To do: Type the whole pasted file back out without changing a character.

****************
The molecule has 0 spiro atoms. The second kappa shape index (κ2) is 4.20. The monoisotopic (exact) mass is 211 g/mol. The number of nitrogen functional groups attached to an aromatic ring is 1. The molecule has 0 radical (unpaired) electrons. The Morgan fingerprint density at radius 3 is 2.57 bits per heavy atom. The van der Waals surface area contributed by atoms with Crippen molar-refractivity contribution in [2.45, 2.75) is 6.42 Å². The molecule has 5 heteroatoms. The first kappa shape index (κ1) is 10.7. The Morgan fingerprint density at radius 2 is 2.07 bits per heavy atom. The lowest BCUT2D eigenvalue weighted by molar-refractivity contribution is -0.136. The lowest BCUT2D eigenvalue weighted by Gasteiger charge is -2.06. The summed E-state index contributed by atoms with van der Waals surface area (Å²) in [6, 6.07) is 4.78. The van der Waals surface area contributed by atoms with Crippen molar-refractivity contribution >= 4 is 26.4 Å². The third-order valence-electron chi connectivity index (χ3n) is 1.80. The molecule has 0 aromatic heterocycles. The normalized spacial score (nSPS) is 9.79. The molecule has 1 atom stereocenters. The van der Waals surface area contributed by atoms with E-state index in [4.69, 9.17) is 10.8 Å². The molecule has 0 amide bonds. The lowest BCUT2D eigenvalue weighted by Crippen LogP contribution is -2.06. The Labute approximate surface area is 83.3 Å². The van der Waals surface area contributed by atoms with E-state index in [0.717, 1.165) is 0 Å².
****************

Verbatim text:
The molecule has 0 spiro atoms. The second kappa shape index (κ2) is 4.20. The monoisotopic (exact) mass is 211 g/mol. The number of nitrogen functional groups attached to an aromatic ring is 1. The molecule has 0 radical (unpaired) electrons. The Morgan fingerprint density at radius 3 is 2.57 bits per heavy atom. The van der Waals surface area contributed by atoms with Crippen molar-refractivity contribution in [2.45, 2.75) is 6.42 Å². The molecule has 5 heteroatoms. The first kappa shape index (κ1) is 10.7. The Morgan fingerprint density at radius 2 is 2.07 bits per heavy atom. The lowest BCUT2D eigenvalue weighted by molar-refractivity contribution is -0.136. The lowest BCUT2D eigenvalue weighted by Gasteiger charge is -2.06. The summed E-state index contributed by atoms with van der Waals surface area (Å²) in [6, 6.07) is 4.78. The van der Waals surface area contributed by atoms with Crippen molar-refractivity contribution >= 4 is 26.4 Å². The third-order valence-electron chi connectivity index (χ3n) is 1.80. The molecule has 0 aromatic heterocycles. The normalized spacial score (nSPS) is 9.79. The molecule has 1 atom stereocenters. The van der Waals surface area contributed by atoms with E-state index in [4.69, 9.17) is 10.8 Å². The molecule has 0 amide bonds. The lowest BCUT2D eigenvalue weighted by Crippen LogP contribution is -2.06. The Labute approximate surface area is 83.3 Å². The van der Waals surface area contributed by atoms with E-state index in [0.717, 1.165) is 0 Å².